Blake Pellarin is on the campaign trail to become governor of the state of Missouri. While making a stop in St. Louis, a chance encounter brings his past back to haunt him. Will the truth ... See full summary »
John came to Hollywood to get that one big break in life. Years have passed since and all he has to show for are a menial job, unpaid bills and airhead friends and he's getting sick of it all. Is there a way out of this downward spiral?
Graham Holt is a lonely middle-aged man who runs a postal substation in a small village in England. He decides to adopt a son. James is the troubled youth he gets with the assistance of ... See full summary »
People and life can be cruel, and in their face, Fannette is cool: toward an old acquaintance, to her daughter, to colleagues. Beneath the surface, she roils with passion for a lost love, ... See full summary »
Bernard Le Coq
In 1986, David Whitman came home, contaminated his wife and child, and watched them die. Years later, he leads a hazmat team investigating an industrial accident near Budapest. One ... See full summary »
Blake Pellarin is on the campaign trail to become governor of the state of Missouri. While making a stop in St. Louis, a chance encounter brings his past back to haunt him. Will the truth ruin his chances for office or will he land the "Big Brass Ring"? Written by
The "big brass ring" of the title is a reference to the high brass rings found in old fashioned gyms and swimming pools, which one was supposed to jump up to and grab. As such it is a metaphor for that which is difficult to attain or at least hard to keep hold of. See more »
Despite both gubernatorial candidates apparently being from Missouri, they sport deep south accents. This is never explained. See more »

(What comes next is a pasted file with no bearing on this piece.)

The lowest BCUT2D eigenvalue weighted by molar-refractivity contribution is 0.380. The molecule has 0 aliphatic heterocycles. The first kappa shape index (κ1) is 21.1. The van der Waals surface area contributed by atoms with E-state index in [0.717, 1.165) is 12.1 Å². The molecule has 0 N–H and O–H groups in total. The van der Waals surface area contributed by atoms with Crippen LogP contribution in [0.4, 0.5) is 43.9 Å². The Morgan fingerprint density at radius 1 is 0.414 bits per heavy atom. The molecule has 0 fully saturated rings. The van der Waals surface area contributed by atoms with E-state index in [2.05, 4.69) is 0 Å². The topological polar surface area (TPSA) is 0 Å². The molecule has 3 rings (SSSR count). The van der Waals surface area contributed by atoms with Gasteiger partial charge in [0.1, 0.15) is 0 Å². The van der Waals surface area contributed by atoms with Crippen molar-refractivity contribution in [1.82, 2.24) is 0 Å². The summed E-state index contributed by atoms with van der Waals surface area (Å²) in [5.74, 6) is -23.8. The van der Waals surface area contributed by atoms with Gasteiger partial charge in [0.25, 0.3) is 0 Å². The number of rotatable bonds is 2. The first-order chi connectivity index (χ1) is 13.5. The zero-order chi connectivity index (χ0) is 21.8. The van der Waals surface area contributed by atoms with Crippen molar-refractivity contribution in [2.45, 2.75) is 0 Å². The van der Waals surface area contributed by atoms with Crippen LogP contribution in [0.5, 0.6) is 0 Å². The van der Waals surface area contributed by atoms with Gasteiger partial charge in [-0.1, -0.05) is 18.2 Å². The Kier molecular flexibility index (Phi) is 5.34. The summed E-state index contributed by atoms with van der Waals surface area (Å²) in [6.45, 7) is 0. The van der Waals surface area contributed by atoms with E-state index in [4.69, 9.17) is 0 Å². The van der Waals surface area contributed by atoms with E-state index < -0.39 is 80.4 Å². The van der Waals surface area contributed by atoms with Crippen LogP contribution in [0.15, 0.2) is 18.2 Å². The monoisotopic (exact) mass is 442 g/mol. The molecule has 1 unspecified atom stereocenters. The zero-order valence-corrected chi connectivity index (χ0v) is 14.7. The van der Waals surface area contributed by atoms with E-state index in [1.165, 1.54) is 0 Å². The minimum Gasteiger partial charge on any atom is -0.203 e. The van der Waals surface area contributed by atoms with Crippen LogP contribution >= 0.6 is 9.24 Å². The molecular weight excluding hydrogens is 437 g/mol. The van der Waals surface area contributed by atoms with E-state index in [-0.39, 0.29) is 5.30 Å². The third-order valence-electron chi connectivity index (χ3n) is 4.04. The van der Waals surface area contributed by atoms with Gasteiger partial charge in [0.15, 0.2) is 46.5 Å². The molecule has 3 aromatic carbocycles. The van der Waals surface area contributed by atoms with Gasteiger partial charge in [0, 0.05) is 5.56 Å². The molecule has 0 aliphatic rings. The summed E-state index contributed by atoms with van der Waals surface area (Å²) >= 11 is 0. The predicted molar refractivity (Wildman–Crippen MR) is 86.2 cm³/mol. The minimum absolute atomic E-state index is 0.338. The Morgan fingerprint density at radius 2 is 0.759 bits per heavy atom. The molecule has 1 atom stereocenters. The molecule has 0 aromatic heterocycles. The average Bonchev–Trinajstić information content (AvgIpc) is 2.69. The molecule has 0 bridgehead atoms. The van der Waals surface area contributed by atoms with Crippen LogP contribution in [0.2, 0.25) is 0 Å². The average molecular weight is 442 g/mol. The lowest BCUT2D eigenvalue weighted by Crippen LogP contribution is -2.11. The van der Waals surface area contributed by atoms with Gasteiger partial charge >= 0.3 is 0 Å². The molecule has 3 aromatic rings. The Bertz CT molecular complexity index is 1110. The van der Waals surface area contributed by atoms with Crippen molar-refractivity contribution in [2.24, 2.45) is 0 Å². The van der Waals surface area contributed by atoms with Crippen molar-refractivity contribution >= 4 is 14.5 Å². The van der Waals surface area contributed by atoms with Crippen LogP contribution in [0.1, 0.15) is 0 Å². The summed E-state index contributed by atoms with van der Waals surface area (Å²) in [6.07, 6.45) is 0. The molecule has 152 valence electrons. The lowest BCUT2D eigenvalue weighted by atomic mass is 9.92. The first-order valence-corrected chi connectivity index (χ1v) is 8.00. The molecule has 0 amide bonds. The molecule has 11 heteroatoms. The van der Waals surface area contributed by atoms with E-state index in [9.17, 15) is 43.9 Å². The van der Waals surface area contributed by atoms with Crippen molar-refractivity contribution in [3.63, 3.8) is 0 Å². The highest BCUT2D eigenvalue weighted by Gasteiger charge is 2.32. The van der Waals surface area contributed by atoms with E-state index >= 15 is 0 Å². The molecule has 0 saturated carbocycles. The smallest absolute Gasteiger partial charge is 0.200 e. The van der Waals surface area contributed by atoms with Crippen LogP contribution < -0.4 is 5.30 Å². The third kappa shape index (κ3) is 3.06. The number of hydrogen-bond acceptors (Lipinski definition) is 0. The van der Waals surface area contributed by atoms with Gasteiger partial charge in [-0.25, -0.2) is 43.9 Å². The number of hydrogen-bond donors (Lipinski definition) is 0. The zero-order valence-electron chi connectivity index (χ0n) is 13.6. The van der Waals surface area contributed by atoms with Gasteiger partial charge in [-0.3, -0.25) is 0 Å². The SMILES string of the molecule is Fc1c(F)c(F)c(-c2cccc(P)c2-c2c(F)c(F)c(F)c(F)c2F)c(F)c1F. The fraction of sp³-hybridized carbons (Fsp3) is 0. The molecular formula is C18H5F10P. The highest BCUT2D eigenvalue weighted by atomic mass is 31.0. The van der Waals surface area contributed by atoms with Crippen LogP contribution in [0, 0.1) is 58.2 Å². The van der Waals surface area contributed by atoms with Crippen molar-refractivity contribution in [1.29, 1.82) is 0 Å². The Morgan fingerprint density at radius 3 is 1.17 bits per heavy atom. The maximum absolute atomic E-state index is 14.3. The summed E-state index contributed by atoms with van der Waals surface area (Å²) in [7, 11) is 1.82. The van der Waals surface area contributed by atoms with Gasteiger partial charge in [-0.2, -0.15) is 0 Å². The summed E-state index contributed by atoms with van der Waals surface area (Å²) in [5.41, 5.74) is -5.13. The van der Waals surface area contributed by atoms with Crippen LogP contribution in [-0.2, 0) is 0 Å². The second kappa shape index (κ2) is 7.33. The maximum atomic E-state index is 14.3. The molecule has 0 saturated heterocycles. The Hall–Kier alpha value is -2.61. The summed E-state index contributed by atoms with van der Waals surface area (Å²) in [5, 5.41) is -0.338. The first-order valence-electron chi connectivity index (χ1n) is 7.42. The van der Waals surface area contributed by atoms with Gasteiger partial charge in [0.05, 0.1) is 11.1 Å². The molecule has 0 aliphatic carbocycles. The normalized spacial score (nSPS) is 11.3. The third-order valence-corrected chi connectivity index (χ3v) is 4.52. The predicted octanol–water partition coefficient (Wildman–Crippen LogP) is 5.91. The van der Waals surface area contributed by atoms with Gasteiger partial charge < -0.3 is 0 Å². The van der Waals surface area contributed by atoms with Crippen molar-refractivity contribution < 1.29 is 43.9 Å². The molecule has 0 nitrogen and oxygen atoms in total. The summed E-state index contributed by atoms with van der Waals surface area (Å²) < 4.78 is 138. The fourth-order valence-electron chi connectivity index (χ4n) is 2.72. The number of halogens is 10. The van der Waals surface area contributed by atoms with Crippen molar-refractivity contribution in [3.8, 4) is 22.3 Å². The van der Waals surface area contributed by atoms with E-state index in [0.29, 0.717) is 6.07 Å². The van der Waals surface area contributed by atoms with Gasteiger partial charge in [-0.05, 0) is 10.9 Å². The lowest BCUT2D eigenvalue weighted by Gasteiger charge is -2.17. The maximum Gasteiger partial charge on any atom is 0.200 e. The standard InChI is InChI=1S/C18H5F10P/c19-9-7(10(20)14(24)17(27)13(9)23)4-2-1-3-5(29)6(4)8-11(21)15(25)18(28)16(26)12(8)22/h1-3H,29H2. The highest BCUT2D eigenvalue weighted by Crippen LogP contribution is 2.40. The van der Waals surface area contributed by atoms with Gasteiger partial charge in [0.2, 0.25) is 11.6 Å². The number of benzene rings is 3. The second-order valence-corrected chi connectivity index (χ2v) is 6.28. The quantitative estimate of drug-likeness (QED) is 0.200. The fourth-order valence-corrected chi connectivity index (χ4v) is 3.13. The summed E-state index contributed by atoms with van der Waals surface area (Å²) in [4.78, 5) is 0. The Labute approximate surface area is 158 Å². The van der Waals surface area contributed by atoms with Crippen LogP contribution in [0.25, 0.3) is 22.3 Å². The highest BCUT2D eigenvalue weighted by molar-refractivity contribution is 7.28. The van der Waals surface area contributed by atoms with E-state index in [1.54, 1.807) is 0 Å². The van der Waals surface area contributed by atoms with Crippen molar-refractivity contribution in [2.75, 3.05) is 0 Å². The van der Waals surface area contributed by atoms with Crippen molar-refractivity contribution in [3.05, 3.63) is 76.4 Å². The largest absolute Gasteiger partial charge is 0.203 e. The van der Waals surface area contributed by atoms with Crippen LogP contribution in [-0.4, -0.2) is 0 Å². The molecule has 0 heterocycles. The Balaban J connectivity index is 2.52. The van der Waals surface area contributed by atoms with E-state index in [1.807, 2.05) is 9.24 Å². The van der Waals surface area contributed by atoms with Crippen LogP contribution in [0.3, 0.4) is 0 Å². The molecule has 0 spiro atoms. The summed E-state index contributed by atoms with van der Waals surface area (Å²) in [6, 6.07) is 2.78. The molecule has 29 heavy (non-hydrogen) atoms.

Abraham Lincoln said it best: it is common enough that we triumph under adversity, but if you truly wish to test a man's character, give him power.
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William Hurt plays Gubernatorial candidate William Blake, in the final days of his election campaign. Nigel Hawthorne is Kim Mennaker, a svengali figure from Blake's childhood, who lives in Cuba for some reason, and has evidence which can sink Blake's election chances. Actually, by halfway through the movie, half of Missouri seems to have this evidence, and why nobody actually uses it is about as bewildering as why Hurt wanders about all night with a monkey on his shoulder, which he had previously complained had urinated all over him - unless that's a pun on a monkey for his back.
As usual, William Hurt is boring (look, I'm sorry, but he just is). Nigel Hawthorne, on the other hand, is incapable of being less than good, though his character is really quite ridiculous.
An understated movie, which, I admit, has emotional subtleties and plot complexities which keep it above average, but which ultimately don't save it from being a bit soporific. I'll give it 6.0. Worth watching, but don't expect to be dazzled.
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